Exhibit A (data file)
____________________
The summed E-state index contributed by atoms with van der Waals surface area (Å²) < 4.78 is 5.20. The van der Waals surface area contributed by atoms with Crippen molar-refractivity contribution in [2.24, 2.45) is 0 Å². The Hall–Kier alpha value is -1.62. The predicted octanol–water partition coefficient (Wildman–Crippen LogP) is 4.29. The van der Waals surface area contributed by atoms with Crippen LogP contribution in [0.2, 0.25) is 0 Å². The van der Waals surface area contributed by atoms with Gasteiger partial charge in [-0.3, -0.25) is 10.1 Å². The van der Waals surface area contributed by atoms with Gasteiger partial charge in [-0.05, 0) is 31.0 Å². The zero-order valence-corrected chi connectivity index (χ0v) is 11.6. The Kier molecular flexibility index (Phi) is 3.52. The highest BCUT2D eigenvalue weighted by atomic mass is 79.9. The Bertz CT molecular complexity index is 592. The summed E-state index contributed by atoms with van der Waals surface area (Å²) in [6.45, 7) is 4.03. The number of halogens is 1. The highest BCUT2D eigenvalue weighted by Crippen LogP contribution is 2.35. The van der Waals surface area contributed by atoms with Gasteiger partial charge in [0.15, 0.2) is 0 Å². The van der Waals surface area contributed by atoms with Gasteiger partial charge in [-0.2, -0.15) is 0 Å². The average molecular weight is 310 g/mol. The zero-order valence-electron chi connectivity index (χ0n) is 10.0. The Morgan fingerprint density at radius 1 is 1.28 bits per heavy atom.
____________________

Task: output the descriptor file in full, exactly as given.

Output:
The summed E-state index contributed by atoms with van der Waals surface area (Å²) < 4.78 is 5.20. The van der Waals surface area contributed by atoms with Crippen molar-refractivity contribution in [2.24, 2.45) is 0 Å². The Hall–Kier alpha value is -1.62. The predicted octanol–water partition coefficient (Wildman–Crippen LogP) is 4.29. The van der Waals surface area contributed by atoms with Crippen LogP contribution in [0.2, 0.25) is 0 Å². The van der Waals surface area contributed by atoms with Gasteiger partial charge in [-0.3, -0.25) is 10.1 Å². The van der Waals surface area contributed by atoms with Gasteiger partial charge in [-0.05, 0) is 31.0 Å². The zero-order valence-corrected chi connectivity index (χ0v) is 11.6. The Kier molecular flexibility index (Phi) is 3.52. The highest BCUT2D eigenvalue weighted by atomic mass is 79.9. The Bertz CT molecular complexity index is 592. The summed E-state index contributed by atoms with van der Waals surface area (Å²) in [6.45, 7) is 4.03. The number of halogens is 1. The highest BCUT2D eigenvalue weighted by Crippen LogP contribution is 2.35. The van der Waals surface area contributed by atoms with Gasteiger partial charge in [0.15, 0.2) is 0 Å². The van der Waals surface area contributed by atoms with Gasteiger partial charge in [-0.2, -0.15) is 0 Å². The average molecular weight is 310 g/mol. The zero-order valence-electron chi connectivity index (χ0n) is 10.0. The Morgan fingerprint density at radius 1 is 1.28 bits per heavy atom.